Bamboo Pen and Touch TabletManufacturer:
WacomMSRP: $100 Lowest Historical Price: $50 HistoryIntroduction
Two years after the introduction of its Bamboo line of entry-level pen tablets, Wacom has released redesigned followups now featuring multitouch functionality. Although it was by no means a mouse replacement, I was satisfied with the original Bamboo pen tablet
. So I took the Bamboo Pen and Touch Tablet for a spin to see if the new touch capabilities were a game-changer or if it was more of the same old, same old.Unboxing and First Impressions
Wacom likes to enhance the customer experience with slick packaging, Ã la Apple. A cover inside the box greets you with "Welcome to your Bamboo experience" in 12 languages. In addition to the tablet, pen, and driver CD, the box includes worthwhile pack-ins like Adobe Elements 6 (Mac) / 7 (Windows). Newer versions have been released, but it's still a great value for those who don't own it. You'll also find three extra pen nibs, which is not insignificant if you're a heavy pen user.Design and Specs
Measuring 9.8" horizontally by 6.9" vertically, the new Bamboo is rectangular rather than square like the original version. This makes sense for widescreen displays, but since the Bamboo can only be positioned horizontally, it hogs up a lot of room on the keyboard tray or desk if you already have a keyboard with a numeric keypad and a mouse. Wacom suggests placing the tablet below the keyboard which I found awkward. Your best bet is try out different arrangements, but the narrower, squarer shape of the previous Bamboo tablet made it a better fit on my desk.
Two minor quibbles. One, the elegant pen stand from the original version is now gone, replaced by a useless fabric pen holder attached to the side of the tablet. Two, the tablet features a bright LED status light that changes from white in touch mode to amber in pen mode, but you can't turn it off.
The tablet's active area is a relatively small 4.9" x 3.4" compared to the previous version's pen surface which was 5.8" x 3.7". The resolution is 2540 lpi with a pressure sensitivity of 1024 levels. There are four ExpressKeys which can be positioned on the left side (for righties) or right side (for lefties), and the keys are customizable for different functions like right clicking, Show Desktop, ExposÃ© (for Mac), etc.Review
The installation disc includes Windows/Mac drivers, plus a helpful tutorial for anyone new to using the pen and/or multitouch features. For those not experienced with pen tablets, there is a learning curve. While a pen tablet is typically thought of for graphics work, it's also a pretty efficient way to get around on the computer and stave off repetitive stress injuries.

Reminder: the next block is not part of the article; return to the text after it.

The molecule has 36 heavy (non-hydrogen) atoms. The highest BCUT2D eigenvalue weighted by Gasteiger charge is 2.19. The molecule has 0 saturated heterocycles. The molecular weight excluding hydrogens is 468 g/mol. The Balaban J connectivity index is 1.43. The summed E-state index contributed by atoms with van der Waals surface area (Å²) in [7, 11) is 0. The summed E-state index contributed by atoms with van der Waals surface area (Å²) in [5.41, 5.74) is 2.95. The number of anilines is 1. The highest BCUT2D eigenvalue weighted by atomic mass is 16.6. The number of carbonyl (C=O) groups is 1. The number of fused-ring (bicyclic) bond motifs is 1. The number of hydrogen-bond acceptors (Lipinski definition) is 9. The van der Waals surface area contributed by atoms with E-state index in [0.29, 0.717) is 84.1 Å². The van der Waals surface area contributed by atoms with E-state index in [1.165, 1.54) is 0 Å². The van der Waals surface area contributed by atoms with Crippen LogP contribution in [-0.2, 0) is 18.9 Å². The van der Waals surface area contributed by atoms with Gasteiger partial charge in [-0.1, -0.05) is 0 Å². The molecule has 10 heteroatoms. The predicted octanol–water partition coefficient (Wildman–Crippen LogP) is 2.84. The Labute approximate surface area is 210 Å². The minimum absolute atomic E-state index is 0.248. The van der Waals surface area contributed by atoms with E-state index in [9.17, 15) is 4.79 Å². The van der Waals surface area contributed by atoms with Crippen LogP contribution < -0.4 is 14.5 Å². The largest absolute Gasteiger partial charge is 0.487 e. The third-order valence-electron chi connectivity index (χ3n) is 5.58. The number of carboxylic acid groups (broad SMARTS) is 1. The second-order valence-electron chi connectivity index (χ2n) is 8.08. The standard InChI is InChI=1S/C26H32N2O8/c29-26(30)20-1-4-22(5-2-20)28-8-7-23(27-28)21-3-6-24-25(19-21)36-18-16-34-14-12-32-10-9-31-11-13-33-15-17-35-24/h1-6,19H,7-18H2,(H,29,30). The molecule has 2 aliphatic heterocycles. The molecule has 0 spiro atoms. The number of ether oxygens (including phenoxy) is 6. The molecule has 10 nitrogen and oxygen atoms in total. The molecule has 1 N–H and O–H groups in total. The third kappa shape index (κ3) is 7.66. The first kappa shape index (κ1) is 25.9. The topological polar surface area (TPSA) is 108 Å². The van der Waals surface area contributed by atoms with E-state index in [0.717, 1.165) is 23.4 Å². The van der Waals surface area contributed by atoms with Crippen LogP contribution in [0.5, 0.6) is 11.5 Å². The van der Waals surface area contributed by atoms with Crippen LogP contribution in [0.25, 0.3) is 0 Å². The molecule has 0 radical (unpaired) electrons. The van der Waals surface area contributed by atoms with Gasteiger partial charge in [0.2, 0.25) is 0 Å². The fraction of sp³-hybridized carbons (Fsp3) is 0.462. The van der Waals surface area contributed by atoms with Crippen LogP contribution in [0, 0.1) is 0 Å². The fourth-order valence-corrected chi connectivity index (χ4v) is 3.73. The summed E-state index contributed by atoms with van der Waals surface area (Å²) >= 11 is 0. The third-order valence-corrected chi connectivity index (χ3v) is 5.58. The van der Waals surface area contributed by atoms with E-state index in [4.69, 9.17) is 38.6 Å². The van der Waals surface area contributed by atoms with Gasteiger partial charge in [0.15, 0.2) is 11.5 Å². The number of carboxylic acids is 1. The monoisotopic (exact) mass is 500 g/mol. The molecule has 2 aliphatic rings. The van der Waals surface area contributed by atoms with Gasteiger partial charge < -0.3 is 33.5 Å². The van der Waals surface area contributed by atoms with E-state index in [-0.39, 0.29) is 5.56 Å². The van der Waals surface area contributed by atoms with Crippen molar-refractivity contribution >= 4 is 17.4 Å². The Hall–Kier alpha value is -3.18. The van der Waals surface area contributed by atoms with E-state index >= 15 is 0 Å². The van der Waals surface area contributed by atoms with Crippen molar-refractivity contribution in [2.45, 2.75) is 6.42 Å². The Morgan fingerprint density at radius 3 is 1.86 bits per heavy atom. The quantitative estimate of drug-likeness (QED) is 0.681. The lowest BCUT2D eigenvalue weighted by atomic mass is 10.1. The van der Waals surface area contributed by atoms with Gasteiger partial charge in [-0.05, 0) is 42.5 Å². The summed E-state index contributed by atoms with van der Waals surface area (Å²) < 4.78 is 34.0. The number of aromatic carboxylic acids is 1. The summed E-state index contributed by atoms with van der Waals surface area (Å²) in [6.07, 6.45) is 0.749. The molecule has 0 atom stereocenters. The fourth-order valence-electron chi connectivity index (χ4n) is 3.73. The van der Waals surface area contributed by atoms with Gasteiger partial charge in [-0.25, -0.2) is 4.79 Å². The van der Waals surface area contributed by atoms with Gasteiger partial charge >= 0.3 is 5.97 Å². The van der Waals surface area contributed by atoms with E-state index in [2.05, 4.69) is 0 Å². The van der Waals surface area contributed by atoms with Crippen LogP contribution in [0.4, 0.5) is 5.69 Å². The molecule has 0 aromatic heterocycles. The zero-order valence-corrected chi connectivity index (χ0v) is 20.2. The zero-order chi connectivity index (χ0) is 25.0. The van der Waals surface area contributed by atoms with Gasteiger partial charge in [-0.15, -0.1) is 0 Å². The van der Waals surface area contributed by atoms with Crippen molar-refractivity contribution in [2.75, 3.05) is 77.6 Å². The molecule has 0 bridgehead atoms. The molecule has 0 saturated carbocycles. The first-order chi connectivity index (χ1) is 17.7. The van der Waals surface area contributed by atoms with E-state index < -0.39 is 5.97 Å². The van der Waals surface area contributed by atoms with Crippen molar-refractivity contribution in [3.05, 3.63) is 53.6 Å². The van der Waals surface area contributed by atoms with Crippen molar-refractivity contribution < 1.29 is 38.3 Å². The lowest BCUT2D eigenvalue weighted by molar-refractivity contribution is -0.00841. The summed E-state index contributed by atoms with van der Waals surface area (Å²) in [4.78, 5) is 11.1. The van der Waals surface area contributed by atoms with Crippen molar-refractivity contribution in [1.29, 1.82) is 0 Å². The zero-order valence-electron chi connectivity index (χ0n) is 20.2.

The best thing about the pen, especially if you have a large screen or multiple monitors, is that you direct the cursor by moving the pen about a half-inch over the tablet surface. It'll feel like you're flying around the desktop compared to the slow slog of a mouse. Or you can simply lift the pen away from the tablet and then tap another spot on the active area that corresponds to where you want to be on your computer desktop. After a while, knowing where specific points on the tablet correspond to on the desktop becomes second nature.
The pen itself has also changed from the previous version. It's slightly lighter, but still features the two customizable thumb buttons. I found drawing, writing, and doing photo work like cropping or retouching to be very easy with the pen, and its accuracy should be satisfactory for all but the most advanced users.
Now on to the multitouch features. Unfortunately, this is the major disappointment of the new Bamboo. The touch functions are frustratingly hit or miss. For example, two-finger scrolling is neither fast nor responsive. Over time, the scrolling has gotten easier, but it's still quirky. Swipe gestures (e.g. going forwards/backwards in a browser) often register as other commands or nothing at all. Another disappointment is that "multitouch" is actually restricted to two fingers. Perhaps improvements will come with updated drivers, but as it stands now, the Bamboo's touch functions fall below expectations.Conclusion
The Bamboo Pen & Touch Tablet is not the answer to those seeking a mouse replacement. If you still want to upgrade your old Bamboo tablet, keep in mind the pen features are pretty much the same, and the multitouch capabilities are limited and inconsistently executed.Image Gallery